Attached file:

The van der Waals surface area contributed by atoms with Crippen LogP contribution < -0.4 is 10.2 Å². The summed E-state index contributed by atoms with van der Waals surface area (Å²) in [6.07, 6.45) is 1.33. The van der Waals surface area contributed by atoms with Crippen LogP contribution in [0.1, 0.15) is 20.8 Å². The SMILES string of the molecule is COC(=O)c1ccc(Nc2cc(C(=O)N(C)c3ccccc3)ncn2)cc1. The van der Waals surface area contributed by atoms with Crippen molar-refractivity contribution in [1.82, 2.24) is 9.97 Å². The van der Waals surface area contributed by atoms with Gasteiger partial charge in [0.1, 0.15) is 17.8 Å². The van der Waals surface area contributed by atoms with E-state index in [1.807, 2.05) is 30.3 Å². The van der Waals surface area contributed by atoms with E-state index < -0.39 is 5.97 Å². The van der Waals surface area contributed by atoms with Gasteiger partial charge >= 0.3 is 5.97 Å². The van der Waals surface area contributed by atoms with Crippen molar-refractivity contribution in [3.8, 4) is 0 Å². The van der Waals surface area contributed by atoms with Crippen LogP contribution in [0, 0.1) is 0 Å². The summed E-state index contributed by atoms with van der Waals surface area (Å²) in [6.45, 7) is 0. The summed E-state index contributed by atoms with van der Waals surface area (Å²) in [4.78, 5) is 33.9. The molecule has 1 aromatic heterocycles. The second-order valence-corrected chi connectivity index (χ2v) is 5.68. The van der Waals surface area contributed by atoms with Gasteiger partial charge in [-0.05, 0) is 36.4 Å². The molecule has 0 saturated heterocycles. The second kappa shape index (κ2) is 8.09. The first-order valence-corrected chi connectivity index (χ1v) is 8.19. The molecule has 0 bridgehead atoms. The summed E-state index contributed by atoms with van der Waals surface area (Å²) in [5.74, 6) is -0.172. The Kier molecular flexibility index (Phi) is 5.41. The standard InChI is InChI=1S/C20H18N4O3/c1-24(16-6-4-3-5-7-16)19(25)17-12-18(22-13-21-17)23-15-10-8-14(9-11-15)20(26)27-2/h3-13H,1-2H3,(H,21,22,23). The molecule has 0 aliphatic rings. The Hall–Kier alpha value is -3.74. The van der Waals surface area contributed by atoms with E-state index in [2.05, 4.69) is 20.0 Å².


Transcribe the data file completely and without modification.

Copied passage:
The van der Waals surface area contributed by atoms with Crippen LogP contribution < -0.4 is 10.2 Å². The summed E-state index contributed by atoms with van der Waals surface area (Å²) in [6.07, 6.45) is 1.33. The van der Waals surface area contributed by atoms with Crippen LogP contribution in [0.1, 0.15) is 20.8 Å². The SMILES string of the molecule is COC(=O)c1ccc(Nc2cc(C(=O)N(C)c3ccccc3)ncn2)cc1. The van der Waals surface area contributed by atoms with Crippen molar-refractivity contribution in [1.82, 2.24) is 9.97 Å². The van der Waals surface area contributed by atoms with Gasteiger partial charge in [0.1, 0.15) is 17.8 Å². The van der Waals surface area contributed by atoms with E-state index in [1.807, 2.05) is 30.3 Å². The van der Waals surface area contributed by atoms with E-state index < -0.39 is 5.97 Å². The van der Waals surface area contributed by atoms with Gasteiger partial charge >= 0.3 is 5.97 Å². The van der Waals surface area contributed by atoms with Crippen molar-refractivity contribution in [3.8, 4) is 0 Å². The van der Waals surface area contributed by atoms with Crippen LogP contribution in [0, 0.1) is 0 Å². The summed E-state index contributed by atoms with van der Waals surface area (Å²) in [6.45, 7) is 0. The summed E-state index contributed by atoms with van der Waals surface area (Å²) in [4.78, 5) is 33.9. The molecule has 1 aromatic heterocycles. The second-order valence-corrected chi connectivity index (χ2v) is 5.68. The van der Waals surface area contributed by atoms with Gasteiger partial charge in [-0.05, 0) is 36.4 Å². The molecule has 0 saturated heterocycles. The second kappa shape index (κ2) is 8.09. The first-order valence-corrected chi connectivity index (χ1v) is 8.19. The molecule has 0 bridgehead atoms. The summed E-state index contributed by atoms with van der Waals surface area (Å²) in [5.74, 6) is -0.172. The Kier molecular flexibility index (Phi) is 5.41. The standard InChI is InChI=1S/C20H18N4O3/c1-24(16-6-4-3-5-7-16)19(25)17-12-18(22-13-21-17)23-15-10-8-14(9-11-15)20(26)27-2/h3-13H,1-2H3,(H,21,22,23). The molecule has 0 aliphatic rings. The Hall–Kier alpha value is -3.74. The van der Waals surface area contributed by atoms with E-state index in [2.05, 4.69) is 20.0 Å².